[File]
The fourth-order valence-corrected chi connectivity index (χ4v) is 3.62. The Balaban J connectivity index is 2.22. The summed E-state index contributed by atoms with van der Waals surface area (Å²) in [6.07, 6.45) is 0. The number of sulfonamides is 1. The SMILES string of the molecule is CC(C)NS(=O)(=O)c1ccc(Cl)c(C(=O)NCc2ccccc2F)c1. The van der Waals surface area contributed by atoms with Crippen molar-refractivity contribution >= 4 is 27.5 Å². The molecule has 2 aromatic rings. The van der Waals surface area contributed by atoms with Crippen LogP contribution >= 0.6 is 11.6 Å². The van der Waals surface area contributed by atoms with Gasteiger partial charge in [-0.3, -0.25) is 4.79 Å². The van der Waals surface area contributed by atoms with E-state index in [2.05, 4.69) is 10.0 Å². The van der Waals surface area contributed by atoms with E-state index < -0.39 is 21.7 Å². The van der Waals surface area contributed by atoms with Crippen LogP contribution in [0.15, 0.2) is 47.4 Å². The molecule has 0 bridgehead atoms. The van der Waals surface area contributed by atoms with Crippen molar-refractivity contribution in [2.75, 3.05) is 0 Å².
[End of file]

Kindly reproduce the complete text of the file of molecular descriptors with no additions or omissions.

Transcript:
The fourth-order valence-corrected chi connectivity index (χ4v) is 3.62. The Balaban J connectivity index is 2.22. The summed E-state index contributed by atoms with van der Waals surface area (Å²) in [6.07, 6.45) is 0. The number of sulfonamides is 1. The SMILES string of the molecule is CC(C)NS(=O)(=O)c1ccc(Cl)c(C(=O)NCc2ccccc2F)c1. The van der Waals surface area contributed by atoms with Crippen molar-refractivity contribution >= 4 is 27.5 Å². The molecule has 2 aromatic rings. The van der Waals surface area contributed by atoms with Crippen LogP contribution >= 0.6 is 11.6 Å². The van der Waals surface area contributed by atoms with Gasteiger partial charge in [-0.3, -0.25) is 4.79 Å². The van der Waals surface area contributed by atoms with E-state index in [2.05, 4.69) is 10.0 Å². The van der Waals surface area contributed by atoms with E-state index < -0.39 is 21.7 Å². The van der Waals surface area contributed by atoms with Crippen LogP contribution in [0.15, 0.2) is 47.4 Å². The molecule has 0 bridgehead atoms. The van der Waals surface area contributed by atoms with Crippen molar-refractivity contribution in [2.75, 3.05) is 0 Å².